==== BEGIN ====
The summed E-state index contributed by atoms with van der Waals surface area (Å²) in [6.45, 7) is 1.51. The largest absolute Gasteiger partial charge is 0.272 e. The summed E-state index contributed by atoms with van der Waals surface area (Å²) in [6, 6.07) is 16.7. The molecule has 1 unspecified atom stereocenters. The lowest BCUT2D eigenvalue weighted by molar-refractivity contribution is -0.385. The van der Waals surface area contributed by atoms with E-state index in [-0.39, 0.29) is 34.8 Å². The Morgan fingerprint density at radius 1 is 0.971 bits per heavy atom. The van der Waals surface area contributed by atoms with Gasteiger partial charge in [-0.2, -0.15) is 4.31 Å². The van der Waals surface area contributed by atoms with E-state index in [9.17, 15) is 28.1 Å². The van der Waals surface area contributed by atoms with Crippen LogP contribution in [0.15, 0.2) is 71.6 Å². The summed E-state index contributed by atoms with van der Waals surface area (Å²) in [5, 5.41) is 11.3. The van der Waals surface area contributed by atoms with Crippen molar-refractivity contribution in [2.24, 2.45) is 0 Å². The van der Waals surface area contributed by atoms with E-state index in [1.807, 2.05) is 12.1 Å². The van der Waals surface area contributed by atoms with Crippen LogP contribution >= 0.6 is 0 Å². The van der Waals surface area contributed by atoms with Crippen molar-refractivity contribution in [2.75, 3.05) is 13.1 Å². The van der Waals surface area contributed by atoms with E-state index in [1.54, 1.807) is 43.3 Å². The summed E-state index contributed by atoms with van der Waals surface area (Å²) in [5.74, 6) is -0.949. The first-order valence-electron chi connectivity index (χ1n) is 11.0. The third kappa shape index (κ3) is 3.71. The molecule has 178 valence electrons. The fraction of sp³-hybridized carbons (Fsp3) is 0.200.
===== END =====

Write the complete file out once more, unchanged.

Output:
The summed E-state index contributed by atoms with van der Waals surface area (Å²) in [6.45, 7) is 1.51. The largest absolute Gasteiger partial charge is 0.272 e. The summed E-state index contributed by atoms with van der Waals surface area (Å²) in [6, 6.07) is 16.7. The molecule has 1 unspecified atom stereocenters. The lowest BCUT2D eigenvalue weighted by molar-refractivity contribution is -0.385. The van der Waals surface area contributed by atoms with E-state index in [-0.39, 0.29) is 34.8 Å². The Morgan fingerprint density at radius 1 is 0.971 bits per heavy atom. The van der Waals surface area contributed by atoms with Gasteiger partial charge in [-0.2, -0.15) is 4.31 Å². The van der Waals surface area contributed by atoms with E-state index in [9.17, 15) is 28.1 Å². The van der Waals surface area contributed by atoms with Crippen LogP contribution in [0.15, 0.2) is 71.6 Å². The summed E-state index contributed by atoms with van der Waals surface area (Å²) in [5, 5.41) is 11.3. The van der Waals surface area contributed by atoms with Crippen molar-refractivity contribution in [2.24, 2.45) is 0 Å². The van der Waals surface area contributed by atoms with E-state index in [1.807, 2.05) is 12.1 Å². The van der Waals surface area contributed by atoms with Crippen LogP contribution >= 0.6 is 0 Å². The van der Waals surface area contributed by atoms with Crippen molar-refractivity contribution in [2.75, 3.05) is 13.1 Å². The van der Waals surface area contributed by atoms with E-state index in [1.54, 1.807) is 43.3 Å². The summed E-state index contributed by atoms with van der Waals surface area (Å²) in [5.74, 6) is -0.949. The first-order valence-electron chi connectivity index (χ1n) is 11.0. The third kappa shape index (κ3) is 3.71. The molecule has 178 valence electrons. The fraction of sp³-hybridized carbons (Fsp3) is 0.200.